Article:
In this 7-minute read:
- Start brainstorming
- Solve a problem
- Don’t look for a completely unique business idea
- Start doing something
- Talk to professionals
- Do market research
- Determine the costs
- Determine the time commitment
- Talk to your personal network
Starting a business is a big decision and a great step toward independence in your career. Before you can start a business though, you need to have a solid idea to get off the ground.
Coming up with a business idea and deciding the type of business you want to run is the most important part of starting a business. We’ll walk you through some important steps in determining what kind of business you should start.
Start brainstorming about small business ideas
When you start your own business, you should make sure it’s something that you’re passionate about and enjoy. This will help you find the motivation to keep it going when times get tough.
So, to find your passion, start brainstorming.
Get a sheet of paper or jump onto a Google doc and make a list about yourself. List the things that you really enjoy doing and things that you’re good at. These can be things like “I’m really good with kids,” “I enjoy talking to people,” “I’m organized,” “I’m great at strategic planning,” etc.
On another page, make a list of things that you really don’t prefer to do or aren’t particularly good at. Maybe you’re great at talking to people one-on-one but you don’t like talking to large groups or making big presentations. Write those things down.
Let the creative juices start flowing and keep writing until you have an expansive list of things about you that can help you to determine the perfect type of business for you to run.
Your idea for small business should solve a problem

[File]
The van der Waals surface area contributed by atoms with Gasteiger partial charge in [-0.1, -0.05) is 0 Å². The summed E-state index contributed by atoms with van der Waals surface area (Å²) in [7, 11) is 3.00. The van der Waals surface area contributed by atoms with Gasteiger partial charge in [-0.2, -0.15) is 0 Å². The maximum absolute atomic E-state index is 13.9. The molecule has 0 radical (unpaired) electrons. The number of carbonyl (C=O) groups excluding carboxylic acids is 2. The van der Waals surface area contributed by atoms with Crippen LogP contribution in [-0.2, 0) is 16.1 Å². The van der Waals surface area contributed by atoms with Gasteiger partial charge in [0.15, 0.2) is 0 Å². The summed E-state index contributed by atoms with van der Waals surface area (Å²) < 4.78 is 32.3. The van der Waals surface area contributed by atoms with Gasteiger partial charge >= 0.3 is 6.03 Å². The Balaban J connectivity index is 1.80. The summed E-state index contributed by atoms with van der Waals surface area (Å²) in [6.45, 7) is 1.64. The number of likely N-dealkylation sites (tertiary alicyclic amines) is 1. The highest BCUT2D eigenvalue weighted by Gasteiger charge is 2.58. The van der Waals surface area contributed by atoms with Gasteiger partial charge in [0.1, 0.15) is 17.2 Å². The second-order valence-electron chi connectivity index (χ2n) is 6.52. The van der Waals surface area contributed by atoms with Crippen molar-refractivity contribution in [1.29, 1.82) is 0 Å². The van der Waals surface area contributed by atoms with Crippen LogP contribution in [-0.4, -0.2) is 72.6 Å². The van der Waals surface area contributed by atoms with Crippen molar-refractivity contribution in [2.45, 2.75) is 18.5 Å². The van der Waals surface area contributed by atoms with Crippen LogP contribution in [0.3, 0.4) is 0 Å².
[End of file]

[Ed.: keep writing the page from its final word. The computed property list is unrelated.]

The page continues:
Ultimately, your business idea should solve a problem for someone—and it doesn’t have to be a problem that no one’s ever solved before.
If you’re good at landscaping and lawn care, look at what it takes to start a lawn-care business. It’s been done before, but it’s perfectly fine to enter into a market that has some competition.
Think about a common problem that people have and will have for many years to come. Then, come up with an idea that solves that problem, whether it’s a new way of fixing an old problem or the same way that other businesses are already solving the problem (just better).
Don’t look for a completely unique small business idea
This may seem like an odd suggestion, but most ideas that you come up with aren’t going to be totally unique. You might think of some grand idea only to go look it up on Google and someone is already doing it. That’s OK!
Business ideas that are already in use are proven to be successful, and competition is a necessary aspect of the free market. If you think you can excel with a business idea that someone else has already started, then give it a try and look for ways that you can make it better.